As I mentioned a couple days ago in this space, I reentered the world of golf. My golfing buddies were Peter Sharkey, who is also my workout partner at GB3, and Sean Carey. Peter is a much better golfer than I am. And Sean is a much better golfer than Peter. An example was Saturday’s sojourn up 41-N to Brighton Crest - or whatever they call it now.
Sean and I drove in the same cart. We chatted it up the entire afternoon which, if you’ve ever played with me - or simply know me - will come as no surprise. At the end of the day, when scores were totaled, I was thrilled I broke a 100. Since I’m oblivious to most things golf, I was stunned when Peter told us Sean shot a 73. As in one over par 73. This reminded me of another golfing story that occurred several years ago.
During that time I was teaching math at Buchanan High School. One of my colleagues in the math department was Greg Funk, former record holding baseball player at Fresno State (and prep star at Serra HS where, as a senior, he had a frosh teammate named Barry Bonds). Greg was drafted and made it to Double A when he decided the major league dream might be just that.
As with many ex-”team sport” athletes, Greg picked up golf (tennis being the other favorite sport for this group). Others had told me Greg was a really good golfer but never did I think that the guy who, not too many years before, was the leading home run hitter in Bulldogs’ history, was quite so proficient.
My history of playing golf was mostly limited to going out with guys who were a lot better than I was - about 10-15 strokes better. One day Greg and I hooked up on the course and rode in the same cart for a round with another two friends (whom, for the life of me) I can’t remember now. Greg has just a gorgeous swing, straight down the middle - pretty far down the middle. His approaches are terrific and his short game is good as well, including his putting.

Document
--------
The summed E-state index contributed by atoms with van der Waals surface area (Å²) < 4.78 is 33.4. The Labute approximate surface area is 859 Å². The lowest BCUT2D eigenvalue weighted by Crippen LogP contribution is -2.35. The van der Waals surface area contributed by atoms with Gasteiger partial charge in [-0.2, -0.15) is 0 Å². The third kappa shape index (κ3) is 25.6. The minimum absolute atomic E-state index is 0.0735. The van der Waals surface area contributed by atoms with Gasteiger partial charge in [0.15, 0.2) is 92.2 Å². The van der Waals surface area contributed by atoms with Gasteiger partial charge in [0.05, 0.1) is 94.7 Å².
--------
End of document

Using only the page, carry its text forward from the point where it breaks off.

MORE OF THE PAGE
I’ve always told people that if you’re a totally focused and an incredibly intent golfer, don’t play with me. Occasionally, you’ll have to wait 2-3 strokes before you finally get to hit because “I’m (still) away” is something you’ll often hear from me. However, if you’re looking to have a good time, I’m a fun guy to be around. I’ve always been told I have an excellent sense of humor and a quick wit. Since I realize I’m not about to join the Seniors Tour anytime soon, I don’t take the game too seriously. But you can bet I’m going to have a good time.
This attitude also means I don’t take in exactly what’s going on. For example, the score. So when, at the end of the round, when people started asking Greg (who was keeping score) what their scores were, he gave them theirs and then said, “Jack-o, you had a 92.” Out of curiosity, I asked Greg, what’d you shoot?”
“What!?” I exclaimed. “You know, Greg, I thought if I ever played with a guy who shot a 68, I’d be more impressed.” I meant it as a compliment.
Now it was his chance to go off. “What? You be more impressed? I just shot a 68 and you’re not impressed?“ To say he was incredulous would be one of the great understatements of all-time.
I began to back pedal. “It’s just that if I ever thought I’d see somebody shoot that low, that there would be a hole-in-one, 40′ double-breaking putts, holing out from the fairway. All you do is hit it straight down the fairway (a mile), reach the green and then two-putt. OK, sometimes one putt. Sure, you had a couple birdies on par threes but it was . . . boring.”
He then gave me a lesson I’ve never forgotten. “That’s how you shoot a low score. Be boring. Guys who chip in from ten yards off the green are usually the same guys who three- and four-putt the next hole.”
Throughout the years, we’ve told and retold the story - about how shocked I was and how pissed he was - and we have a good laugh, along with those who are hearing the story for the first time. The moral is to think before you speak on something you know very little about. Or you might find that:
“The only time you open your mouth is to switch feet.”